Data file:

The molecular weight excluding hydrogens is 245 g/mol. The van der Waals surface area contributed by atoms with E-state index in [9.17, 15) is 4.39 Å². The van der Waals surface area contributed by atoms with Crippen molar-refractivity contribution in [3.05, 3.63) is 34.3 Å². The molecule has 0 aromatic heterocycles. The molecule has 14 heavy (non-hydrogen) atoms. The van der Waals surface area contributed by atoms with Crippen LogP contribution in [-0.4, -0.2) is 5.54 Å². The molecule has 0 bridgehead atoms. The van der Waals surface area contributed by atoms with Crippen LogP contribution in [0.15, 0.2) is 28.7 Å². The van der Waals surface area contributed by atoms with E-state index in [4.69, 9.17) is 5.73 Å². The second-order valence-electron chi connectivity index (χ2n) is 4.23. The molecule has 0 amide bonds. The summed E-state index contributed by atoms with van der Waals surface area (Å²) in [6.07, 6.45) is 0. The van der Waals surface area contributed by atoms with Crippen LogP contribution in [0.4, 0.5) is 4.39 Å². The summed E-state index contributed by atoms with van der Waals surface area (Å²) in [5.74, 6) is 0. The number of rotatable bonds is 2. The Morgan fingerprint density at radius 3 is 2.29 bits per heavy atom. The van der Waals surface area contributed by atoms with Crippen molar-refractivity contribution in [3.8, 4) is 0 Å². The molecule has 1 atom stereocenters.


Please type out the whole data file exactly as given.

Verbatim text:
The molecular weight excluding hydrogens is 245 g/mol. The van der Waals surface area contributed by atoms with E-state index in [9.17, 15) is 4.39 Å². The van der Waals surface area contributed by atoms with Crippen molar-refractivity contribution in [3.05, 3.63) is 34.3 Å². The molecule has 0 aromatic heterocycles. The molecule has 14 heavy (non-hydrogen) atoms. The van der Waals surface area contributed by atoms with Crippen LogP contribution in [-0.4, -0.2) is 5.54 Å². The molecule has 0 bridgehead atoms. The van der Waals surface area contributed by atoms with Crippen LogP contribution in [0.15, 0.2) is 28.7 Å². The van der Waals surface area contributed by atoms with E-state index in [4.69, 9.17) is 5.73 Å². The second-order valence-electron chi connectivity index (χ2n) is 4.23. The molecule has 0 amide bonds. The summed E-state index contributed by atoms with van der Waals surface area (Å²) in [6.07, 6.45) is 0. The van der Waals surface area contributed by atoms with Crippen LogP contribution in [0.4, 0.5) is 4.39 Å². The summed E-state index contributed by atoms with van der Waals surface area (Å²) in [5.74, 6) is 0. The number of rotatable bonds is 2. The Morgan fingerprint density at radius 3 is 2.29 bits per heavy atom. The van der Waals surface area contributed by atoms with Crippen molar-refractivity contribution in [3.8, 4) is 0 Å². The molecule has 1 atom stereocenters.